Monday 25 June 2018

Buffett allays fears; says mulled mega deal

Washington, May 6, 2012

Warren Buffett tried to allay fears of Berkshire Hathaway shareholders about the company's future a and revealed that he recently tried to make one of the biggest acquisitions of his career.

The question of who will succeed Buffett, 81, as chief executive became more of an imperative after Buffett disclosed on April 17 that he has been diagnosed with prostate cancer.

While Buffett called it 'a really minor event,' his early-stage prostate cancer was a reminder that for all his success as an investor and all the plaudits he gets, Buffett is mortal and would be hard to replace at the company he has run since 1965.

That made the future of Berkshire , with or without Buffett, a central focus of five hours of questions at its annual meeting on Saturday in downtown Omaha, Nebraska.

'I don't think that every deal that I made would necessarily be makeable by a successor, but they'll bring other talents,' including skills to be an effective chief risk officer, Buffett said. 'We're not going to have an arts major in charge of Berkshire.'     

Charlie Munger, who is Berkshire's 88-year-old vice chairman and sat beside Buffett, quipped: 'I rather resent all this sympathy and attention that Warren is getting. I probably have more prostate cancer than he does.'     

The annual meeting is the centerpiece of a weekend of events that Buffett has dubbed 'Woodstock for Capitalism.' Close to 40,000 shareholders were expected to attend this year.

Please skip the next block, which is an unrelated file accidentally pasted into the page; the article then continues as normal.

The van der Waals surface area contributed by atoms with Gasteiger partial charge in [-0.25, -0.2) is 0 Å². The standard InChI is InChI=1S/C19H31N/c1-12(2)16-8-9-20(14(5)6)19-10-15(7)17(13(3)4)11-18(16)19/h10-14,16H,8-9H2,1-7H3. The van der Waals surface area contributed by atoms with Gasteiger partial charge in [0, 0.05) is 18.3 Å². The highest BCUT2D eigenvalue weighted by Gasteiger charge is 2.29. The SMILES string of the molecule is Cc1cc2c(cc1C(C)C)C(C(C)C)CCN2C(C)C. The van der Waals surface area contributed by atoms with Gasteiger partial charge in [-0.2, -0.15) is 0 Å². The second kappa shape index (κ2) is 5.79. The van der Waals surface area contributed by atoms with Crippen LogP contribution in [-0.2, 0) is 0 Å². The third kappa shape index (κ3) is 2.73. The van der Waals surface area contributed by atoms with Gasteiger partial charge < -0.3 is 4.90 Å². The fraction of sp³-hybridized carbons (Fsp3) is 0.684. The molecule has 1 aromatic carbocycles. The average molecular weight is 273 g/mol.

Buffett on Saturday also said that he recently considered a more than $20 billion acquisition, and would have sold some Berkshire stock holdings he wanted to keep to get it done.

'I wish we could have made it,' he said. 'It could happen. I don't think it will happen.'     

Buffett did not name the target. A takeover of that magnitude would have been close in size to Berkshire's biggest takeover - the $26.5 billion purchase of railroad company Burlington Northern Santa Fe in 2010. It would have also dented Berkshire's $37.83 billion cash hoard. Buffett said he wants to keep $20 billion on hand.

'Ideally we would spend about $20 billion, that would be about as much as I would feel comfortable spending now,' Buffett told Reuters Insider in an interview after the meeting ended. 'I would settle for about $10 billion and don't try me with $5 (billion).'      Berkshire has about 80 operating units, which sell such things as car insurance, chemicals, clothing, furniture and ice cream.

This year's meeting had fewer fireworks than the 2011 meeting, which was dominated by the then-recent, scandal-driven resignation of Buffett heir apparent David Sokol.

Yet Buffett offered a blunt assessment on a scandal enveloping Wal-Mart Stores Inc, in which Berkshire held a $2.33 billion common stock stake at year end.

Last month, the New York Times said the retailer's majority-owned Wal-Mart de Mexico unit ran a widespread bribery campaign in that country to win market dominance, and that senior Wal-Mart executives tried to cover it up.

'If you read the New York Times story, and there's always another side to it, it looks like they may well have made a mistake in how that was handled,' Buffett said.     

He nonetheless said he did not believe the matter 'changes the fundamental dynamic' about Wal-Mart or its earnings power.     
Among the internal candidates seen as possible future Berkshire chief executives are Ajit Jain, Buffett's top insurance lieutenant; Matthew Rose, who leads Burlington Northern; and Greg Abel, who runs the MidAmerican Energy unit.

Tony Nicely, who runs the Geico auto insurance unit, has long been seen as a candidate, but is now in his late 60s.

'I virtually know that the successor we have in mind ... has the culture and the people embedded as I do,' Buffett said.  - Reuters    

Tags: Cancer | Buffett | Berkshire Hathaway |


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